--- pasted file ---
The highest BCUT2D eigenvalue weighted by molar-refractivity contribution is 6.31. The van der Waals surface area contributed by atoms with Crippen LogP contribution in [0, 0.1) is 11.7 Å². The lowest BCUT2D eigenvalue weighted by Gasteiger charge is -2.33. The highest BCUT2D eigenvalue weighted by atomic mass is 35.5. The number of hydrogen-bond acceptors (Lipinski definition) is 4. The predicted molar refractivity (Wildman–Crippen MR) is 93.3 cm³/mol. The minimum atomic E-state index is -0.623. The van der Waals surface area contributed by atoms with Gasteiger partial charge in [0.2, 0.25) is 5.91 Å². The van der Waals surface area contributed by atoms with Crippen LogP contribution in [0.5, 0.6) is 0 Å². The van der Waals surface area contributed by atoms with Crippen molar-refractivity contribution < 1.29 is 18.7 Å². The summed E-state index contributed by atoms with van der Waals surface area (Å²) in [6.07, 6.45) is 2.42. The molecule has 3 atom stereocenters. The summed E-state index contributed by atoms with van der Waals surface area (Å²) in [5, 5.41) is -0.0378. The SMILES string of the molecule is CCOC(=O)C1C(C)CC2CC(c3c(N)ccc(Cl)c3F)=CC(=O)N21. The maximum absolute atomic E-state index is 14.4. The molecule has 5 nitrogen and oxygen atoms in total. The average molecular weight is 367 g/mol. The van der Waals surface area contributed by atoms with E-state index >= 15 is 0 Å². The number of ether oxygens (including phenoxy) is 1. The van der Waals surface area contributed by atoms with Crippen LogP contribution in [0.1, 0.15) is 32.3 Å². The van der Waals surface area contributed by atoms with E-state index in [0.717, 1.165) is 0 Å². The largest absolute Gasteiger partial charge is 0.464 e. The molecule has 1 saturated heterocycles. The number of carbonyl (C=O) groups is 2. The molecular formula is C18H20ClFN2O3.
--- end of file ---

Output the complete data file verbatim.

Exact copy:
The highest BCUT2D eigenvalue weighted by molar-refractivity contribution is 6.31. The van der Waals surface area contributed by atoms with Crippen LogP contribution in [0, 0.1) is 11.7 Å². The lowest BCUT2D eigenvalue weighted by Gasteiger charge is -2.33. The highest BCUT2D eigenvalue weighted by atomic mass is 35.5. The number of hydrogen-bond acceptors (Lipinski definition) is 4. The predicted molar refractivity (Wildman–Crippen MR) is 93.3 cm³/mol. The minimum atomic E-state index is -0.623. The van der Waals surface area contributed by atoms with Gasteiger partial charge in [0.2, 0.25) is 5.91 Å². The van der Waals surface area contributed by atoms with Crippen LogP contribution in [0.5, 0.6) is 0 Å². The van der Waals surface area contributed by atoms with Crippen molar-refractivity contribution < 1.29 is 18.7 Å². The summed E-state index contributed by atoms with van der Waals surface area (Å²) in [6.07, 6.45) is 2.42. The molecule has 3 atom stereocenters. The summed E-state index contributed by atoms with van der Waals surface area (Å²) in [5, 5.41) is -0.0378. The SMILES string of the molecule is CCOC(=O)C1C(C)CC2CC(c3c(N)ccc(Cl)c3F)=CC(=O)N21. The maximum absolute atomic E-state index is 14.4. The molecule has 5 nitrogen and oxygen atoms in total. The average molecular weight is 367 g/mol. The van der Waals surface area contributed by atoms with E-state index >= 15 is 0 Å². The number of ether oxygens (including phenoxy) is 1. The van der Waals surface area contributed by atoms with Crippen LogP contribution in [0.1, 0.15) is 32.3 Å². The van der Waals surface area contributed by atoms with E-state index in [0.717, 1.165) is 0 Å². The largest absolute Gasteiger partial charge is 0.464 e. The molecule has 1 saturated heterocycles. The number of carbonyl (C=O) groups is 2. The molecular formula is C18H20ClFN2O3.